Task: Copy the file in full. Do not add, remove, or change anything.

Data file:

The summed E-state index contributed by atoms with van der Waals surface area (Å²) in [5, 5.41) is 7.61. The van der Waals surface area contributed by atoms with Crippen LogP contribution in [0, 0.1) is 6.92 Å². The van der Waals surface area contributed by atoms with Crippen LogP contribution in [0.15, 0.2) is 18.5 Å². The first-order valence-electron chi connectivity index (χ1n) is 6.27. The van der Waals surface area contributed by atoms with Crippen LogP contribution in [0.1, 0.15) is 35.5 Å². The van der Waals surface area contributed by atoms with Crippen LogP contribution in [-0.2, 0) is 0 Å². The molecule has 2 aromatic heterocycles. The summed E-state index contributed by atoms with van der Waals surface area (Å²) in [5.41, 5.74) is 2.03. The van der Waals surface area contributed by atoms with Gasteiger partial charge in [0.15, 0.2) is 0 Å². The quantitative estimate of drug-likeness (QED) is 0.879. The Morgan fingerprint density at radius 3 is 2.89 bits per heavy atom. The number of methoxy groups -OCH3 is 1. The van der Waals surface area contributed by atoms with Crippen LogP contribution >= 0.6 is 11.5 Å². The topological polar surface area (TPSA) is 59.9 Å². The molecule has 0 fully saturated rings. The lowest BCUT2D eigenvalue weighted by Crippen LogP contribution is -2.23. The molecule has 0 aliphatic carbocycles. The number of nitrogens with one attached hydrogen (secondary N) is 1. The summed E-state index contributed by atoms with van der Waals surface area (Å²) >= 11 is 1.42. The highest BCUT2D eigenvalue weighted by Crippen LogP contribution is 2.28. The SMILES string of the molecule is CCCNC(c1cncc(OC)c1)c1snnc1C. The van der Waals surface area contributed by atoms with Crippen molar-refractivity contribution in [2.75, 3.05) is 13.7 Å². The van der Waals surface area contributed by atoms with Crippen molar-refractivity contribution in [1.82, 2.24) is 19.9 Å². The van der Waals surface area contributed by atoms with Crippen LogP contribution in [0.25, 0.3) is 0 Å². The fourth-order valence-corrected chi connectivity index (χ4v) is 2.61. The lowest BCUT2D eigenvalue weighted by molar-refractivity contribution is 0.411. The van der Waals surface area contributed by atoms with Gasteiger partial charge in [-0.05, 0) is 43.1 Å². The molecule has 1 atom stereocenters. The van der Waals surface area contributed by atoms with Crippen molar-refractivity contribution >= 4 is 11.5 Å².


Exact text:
The summed E-state index contributed by atoms with van der Waals surface area (Å²) in [5, 5.41) is 7.61. The van der Waals surface area contributed by atoms with Crippen LogP contribution in [0, 0.1) is 6.92 Å². The van der Waals surface area contributed by atoms with Crippen LogP contribution in [0.15, 0.2) is 18.5 Å². The first-order valence-electron chi connectivity index (χ1n) is 6.27. The van der Waals surface area contributed by atoms with Crippen LogP contribution in [0.1, 0.15) is 35.5 Å². The van der Waals surface area contributed by atoms with Crippen LogP contribution in [-0.2, 0) is 0 Å². The molecule has 2 aromatic heterocycles. The summed E-state index contributed by atoms with van der Waals surface area (Å²) in [5.41, 5.74) is 2.03. The van der Waals surface area contributed by atoms with Gasteiger partial charge in [0.15, 0.2) is 0 Å². The quantitative estimate of drug-likeness (QED) is 0.879. The Morgan fingerprint density at radius 3 is 2.89 bits per heavy atom. The number of methoxy groups -OCH3 is 1. The van der Waals surface area contributed by atoms with Crippen LogP contribution >= 0.6 is 11.5 Å². The topological polar surface area (TPSA) is 59.9 Å². The molecule has 0 fully saturated rings. The lowest BCUT2D eigenvalue weighted by Crippen LogP contribution is -2.23. The molecule has 0 aliphatic carbocycles. The number of nitrogens with one attached hydrogen (secondary N) is 1. The summed E-state index contributed by atoms with van der Waals surface area (Å²) >= 11 is 1.42. The highest BCUT2D eigenvalue weighted by Crippen LogP contribution is 2.28. The SMILES string of the molecule is CCCNC(c1cncc(OC)c1)c1snnc1C. The van der Waals surface area contributed by atoms with Crippen molar-refractivity contribution in [2.75, 3.05) is 13.7 Å². The van der Waals surface area contributed by atoms with Crippen molar-refractivity contribution in [1.82, 2.24) is 19.9 Å². The van der Waals surface area contributed by atoms with Crippen LogP contribution in [0.25, 0.3) is 0 Å². The fourth-order valence-corrected chi connectivity index (χ4v) is 2.61. The lowest BCUT2D eigenvalue weighted by molar-refractivity contribution is 0.411. The van der Waals surface area contributed by atoms with Gasteiger partial charge in [-0.05, 0) is 43.1 Å². The molecule has 1 atom stereocenters. The van der Waals surface area contributed by atoms with Crippen molar-refractivity contribution >= 4 is 11.5 Å².